Not only did Sunday's U.S.-Portugal game pause for an unprecedented water break — did mom remember the Sunny D? — but Tuesday afternoon, with the eyes of FIFA and the world upon him, Uruguay's Luis Suárez stopped for an impromptu bite of Italian food.
Of course the snack in question happened to be the shoulder of Italy defender Giorgio Chiellini, Suárez forgot to bring the chimichurri, and there was no parrilla in sight, but Uruguayans have always had a carnivorous bent, as anyone who has attended a traditional asado can attest.
Still, this leaves the question of where to watch today's U.S.-Germany match in doubt.
The German places, you know about — Wirtshaus, Red Lion, even the weissbier-sloshing confines of Alpine Village (833 W. Torrance Blvd., Torrance), which may be as German as anything gets in Southern California at the moment, but is also where the U.S. coach — Jüergen Klinsmann, a longtime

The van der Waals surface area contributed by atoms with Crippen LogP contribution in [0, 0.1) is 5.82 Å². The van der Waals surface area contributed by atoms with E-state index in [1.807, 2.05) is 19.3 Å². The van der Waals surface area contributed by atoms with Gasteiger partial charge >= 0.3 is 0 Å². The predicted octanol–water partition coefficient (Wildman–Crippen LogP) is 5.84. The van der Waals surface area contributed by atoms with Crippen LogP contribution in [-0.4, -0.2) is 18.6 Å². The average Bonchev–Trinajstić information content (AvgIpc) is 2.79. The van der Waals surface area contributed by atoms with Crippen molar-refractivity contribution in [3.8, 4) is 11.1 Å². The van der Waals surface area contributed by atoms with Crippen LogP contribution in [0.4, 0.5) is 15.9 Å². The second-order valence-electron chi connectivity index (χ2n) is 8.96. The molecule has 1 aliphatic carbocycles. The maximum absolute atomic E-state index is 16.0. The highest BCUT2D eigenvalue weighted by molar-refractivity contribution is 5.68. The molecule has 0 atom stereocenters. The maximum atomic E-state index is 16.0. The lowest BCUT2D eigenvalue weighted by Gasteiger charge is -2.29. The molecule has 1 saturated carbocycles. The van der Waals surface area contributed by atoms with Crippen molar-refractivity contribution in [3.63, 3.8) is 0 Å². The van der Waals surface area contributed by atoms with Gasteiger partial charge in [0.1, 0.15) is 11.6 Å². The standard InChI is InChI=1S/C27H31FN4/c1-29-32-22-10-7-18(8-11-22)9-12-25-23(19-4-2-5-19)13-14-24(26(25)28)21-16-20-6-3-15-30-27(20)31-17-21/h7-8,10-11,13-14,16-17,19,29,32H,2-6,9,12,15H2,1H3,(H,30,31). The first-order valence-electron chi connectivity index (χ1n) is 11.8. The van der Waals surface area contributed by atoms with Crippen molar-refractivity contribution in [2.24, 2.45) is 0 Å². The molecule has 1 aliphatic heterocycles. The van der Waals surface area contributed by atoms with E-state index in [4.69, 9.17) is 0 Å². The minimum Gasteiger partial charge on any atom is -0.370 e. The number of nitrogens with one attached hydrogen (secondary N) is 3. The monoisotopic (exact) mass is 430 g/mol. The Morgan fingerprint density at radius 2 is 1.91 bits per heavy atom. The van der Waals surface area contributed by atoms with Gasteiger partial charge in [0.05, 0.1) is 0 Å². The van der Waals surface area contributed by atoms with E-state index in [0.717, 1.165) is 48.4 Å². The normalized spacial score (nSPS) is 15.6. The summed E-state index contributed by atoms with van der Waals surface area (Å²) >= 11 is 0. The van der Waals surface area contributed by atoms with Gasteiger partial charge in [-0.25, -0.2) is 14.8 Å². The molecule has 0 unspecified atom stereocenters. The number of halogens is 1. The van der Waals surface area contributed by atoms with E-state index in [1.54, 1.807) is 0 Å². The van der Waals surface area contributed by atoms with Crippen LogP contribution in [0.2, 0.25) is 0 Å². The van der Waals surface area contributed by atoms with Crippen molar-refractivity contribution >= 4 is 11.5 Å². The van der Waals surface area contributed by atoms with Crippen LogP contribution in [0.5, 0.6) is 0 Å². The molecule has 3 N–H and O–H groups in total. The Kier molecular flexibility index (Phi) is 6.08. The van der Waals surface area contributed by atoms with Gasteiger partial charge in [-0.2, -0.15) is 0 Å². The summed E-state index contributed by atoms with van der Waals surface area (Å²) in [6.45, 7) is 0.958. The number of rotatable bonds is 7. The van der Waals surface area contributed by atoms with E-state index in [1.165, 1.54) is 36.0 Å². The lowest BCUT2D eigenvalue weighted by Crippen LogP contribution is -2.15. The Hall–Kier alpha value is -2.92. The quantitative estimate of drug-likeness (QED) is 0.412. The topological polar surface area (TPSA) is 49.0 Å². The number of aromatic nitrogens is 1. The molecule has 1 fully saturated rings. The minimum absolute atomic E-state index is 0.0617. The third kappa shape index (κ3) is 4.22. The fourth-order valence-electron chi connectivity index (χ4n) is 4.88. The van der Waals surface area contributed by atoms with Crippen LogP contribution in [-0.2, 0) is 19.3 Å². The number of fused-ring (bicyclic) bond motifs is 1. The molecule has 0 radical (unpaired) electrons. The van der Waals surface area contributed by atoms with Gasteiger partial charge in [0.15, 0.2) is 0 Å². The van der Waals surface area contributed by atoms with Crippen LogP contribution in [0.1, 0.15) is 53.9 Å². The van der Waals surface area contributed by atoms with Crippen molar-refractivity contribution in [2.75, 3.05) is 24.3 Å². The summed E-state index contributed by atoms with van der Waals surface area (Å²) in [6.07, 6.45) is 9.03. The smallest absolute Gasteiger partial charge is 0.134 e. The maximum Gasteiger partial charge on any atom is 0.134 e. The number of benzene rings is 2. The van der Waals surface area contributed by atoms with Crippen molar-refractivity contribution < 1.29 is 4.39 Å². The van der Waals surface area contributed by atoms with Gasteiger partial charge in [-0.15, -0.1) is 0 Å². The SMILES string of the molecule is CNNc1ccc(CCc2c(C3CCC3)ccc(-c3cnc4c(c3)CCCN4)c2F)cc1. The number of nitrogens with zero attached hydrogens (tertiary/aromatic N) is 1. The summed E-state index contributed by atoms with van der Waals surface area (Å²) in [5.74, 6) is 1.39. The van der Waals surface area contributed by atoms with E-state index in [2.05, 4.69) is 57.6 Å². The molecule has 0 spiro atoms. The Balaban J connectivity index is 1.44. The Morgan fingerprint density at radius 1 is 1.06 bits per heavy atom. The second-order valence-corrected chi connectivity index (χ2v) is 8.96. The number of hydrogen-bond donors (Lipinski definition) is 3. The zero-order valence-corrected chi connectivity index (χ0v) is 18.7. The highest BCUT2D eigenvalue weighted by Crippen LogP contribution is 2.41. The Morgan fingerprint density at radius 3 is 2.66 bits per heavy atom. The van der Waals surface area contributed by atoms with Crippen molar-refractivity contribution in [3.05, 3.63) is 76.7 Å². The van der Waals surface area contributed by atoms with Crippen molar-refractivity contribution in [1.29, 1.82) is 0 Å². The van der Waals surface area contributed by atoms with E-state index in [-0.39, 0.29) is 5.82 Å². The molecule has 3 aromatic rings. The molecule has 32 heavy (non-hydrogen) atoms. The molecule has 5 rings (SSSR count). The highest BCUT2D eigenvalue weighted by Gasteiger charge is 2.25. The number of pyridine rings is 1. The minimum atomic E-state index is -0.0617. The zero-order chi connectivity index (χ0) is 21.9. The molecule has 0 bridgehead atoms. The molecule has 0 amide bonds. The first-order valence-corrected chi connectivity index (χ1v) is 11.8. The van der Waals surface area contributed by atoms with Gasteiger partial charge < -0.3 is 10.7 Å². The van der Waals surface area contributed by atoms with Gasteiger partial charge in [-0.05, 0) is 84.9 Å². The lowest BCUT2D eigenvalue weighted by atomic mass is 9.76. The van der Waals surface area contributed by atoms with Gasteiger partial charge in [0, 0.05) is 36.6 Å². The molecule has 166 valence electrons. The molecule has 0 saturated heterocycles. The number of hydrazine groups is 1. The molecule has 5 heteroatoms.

Really, his autographed picture is on the wall and everything.
If his team weren't on the field in Recife, Klinsmann might well be at the restaurant, noshing on weisswurst and red cabbage and cheering on his countrymen.
The official policy of Alpine Village, at least as stated on its Facebook page, is to root for a tie, at which point both their customers and their landsmen go on to the round of 16.
But if you are rooting for the United States, and why shouldn't you be, the question becomes more difficult.
Would it be patriotic to seek out an open Applebee's or Buffalo Wild Wings? Do you want to nibble croissants and watch the game within the cerebral precincts of the Hammer Museum in Westwood. Shall you join the approximately 200 people per square foot on hand at the Cock & Bull in Santa Monica or the Happy Ending in Hollywood?